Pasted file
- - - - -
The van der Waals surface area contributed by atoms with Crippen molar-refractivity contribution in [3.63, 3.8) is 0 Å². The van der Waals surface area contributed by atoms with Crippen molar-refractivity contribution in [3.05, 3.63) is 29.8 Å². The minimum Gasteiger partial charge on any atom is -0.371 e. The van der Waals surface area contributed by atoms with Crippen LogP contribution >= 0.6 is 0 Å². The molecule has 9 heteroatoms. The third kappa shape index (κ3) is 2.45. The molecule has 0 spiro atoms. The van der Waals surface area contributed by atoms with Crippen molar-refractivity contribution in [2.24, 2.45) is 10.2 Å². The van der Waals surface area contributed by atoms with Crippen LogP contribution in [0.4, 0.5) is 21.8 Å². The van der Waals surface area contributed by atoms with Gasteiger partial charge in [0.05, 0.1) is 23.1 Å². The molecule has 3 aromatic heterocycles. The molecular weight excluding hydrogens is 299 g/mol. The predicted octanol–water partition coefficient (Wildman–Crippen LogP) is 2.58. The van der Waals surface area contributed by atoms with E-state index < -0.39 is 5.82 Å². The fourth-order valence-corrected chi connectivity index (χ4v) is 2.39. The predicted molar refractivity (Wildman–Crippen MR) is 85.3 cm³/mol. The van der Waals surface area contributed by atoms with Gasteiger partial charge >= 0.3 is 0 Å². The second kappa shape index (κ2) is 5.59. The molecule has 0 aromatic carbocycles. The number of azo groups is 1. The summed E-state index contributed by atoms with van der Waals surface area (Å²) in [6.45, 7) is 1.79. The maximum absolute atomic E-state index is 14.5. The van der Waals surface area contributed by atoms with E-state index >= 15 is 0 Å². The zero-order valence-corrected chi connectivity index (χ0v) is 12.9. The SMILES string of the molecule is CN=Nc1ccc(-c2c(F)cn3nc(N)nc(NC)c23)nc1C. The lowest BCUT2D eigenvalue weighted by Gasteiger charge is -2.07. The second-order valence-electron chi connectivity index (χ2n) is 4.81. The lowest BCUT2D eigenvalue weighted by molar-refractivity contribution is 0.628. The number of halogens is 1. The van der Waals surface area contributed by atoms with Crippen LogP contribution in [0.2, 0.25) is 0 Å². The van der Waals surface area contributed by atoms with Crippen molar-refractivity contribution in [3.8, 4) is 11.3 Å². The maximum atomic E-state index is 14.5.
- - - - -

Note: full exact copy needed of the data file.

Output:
The van der Waals surface area contributed by atoms with Crippen molar-refractivity contribution in [3.63, 3.8) is 0 Å². The van der Waals surface area contributed by atoms with Crippen molar-refractivity contribution in [3.05, 3.63) is 29.8 Å². The minimum Gasteiger partial charge on any atom is -0.371 e. The van der Waals surface area contributed by atoms with Crippen LogP contribution >= 0.6 is 0 Å². The molecule has 9 heteroatoms. The third kappa shape index (κ3) is 2.45. The molecule has 0 spiro atoms. The van der Waals surface area contributed by atoms with Crippen molar-refractivity contribution in [2.24, 2.45) is 10.2 Å². The van der Waals surface area contributed by atoms with Crippen LogP contribution in [0.4, 0.5) is 21.8 Å². The van der Waals surface area contributed by atoms with Gasteiger partial charge in [0.05, 0.1) is 23.1 Å². The molecule has 3 aromatic heterocycles. The molecular weight excluding hydrogens is 299 g/mol. The predicted octanol–water partition coefficient (Wildman–Crippen LogP) is 2.58. The van der Waals surface area contributed by atoms with E-state index < -0.39 is 5.82 Å². The fourth-order valence-corrected chi connectivity index (χ4v) is 2.39. The predicted molar refractivity (Wildman–Crippen MR) is 85.3 cm³/mol. The van der Waals surface area contributed by atoms with Gasteiger partial charge >= 0.3 is 0 Å². The second kappa shape index (κ2) is 5.59. The molecule has 0 aromatic carbocycles. The number of azo groups is 1. The summed E-state index contributed by atoms with van der Waals surface area (Å²) in [6.45, 7) is 1.79. The maximum absolute atomic E-state index is 14.5. The van der Waals surface area contributed by atoms with E-state index >= 15 is 0 Å². The zero-order valence-corrected chi connectivity index (χ0v) is 12.9. The SMILES string of the molecule is CN=Nc1ccc(-c2c(F)cn3nc(N)nc(NC)c23)nc1C. The lowest BCUT2D eigenvalue weighted by Gasteiger charge is -2.07. The second-order valence-electron chi connectivity index (χ2n) is 4.81. The lowest BCUT2D eigenvalue weighted by molar-refractivity contribution is 0.628. The number of halogens is 1. The van der Waals surface area contributed by atoms with Crippen LogP contribution in [0.2, 0.25) is 0 Å². The van der Waals surface area contributed by atoms with Crippen molar-refractivity contribution in [3.8, 4) is 11.3 Å². The maximum atomic E-state index is 14.5.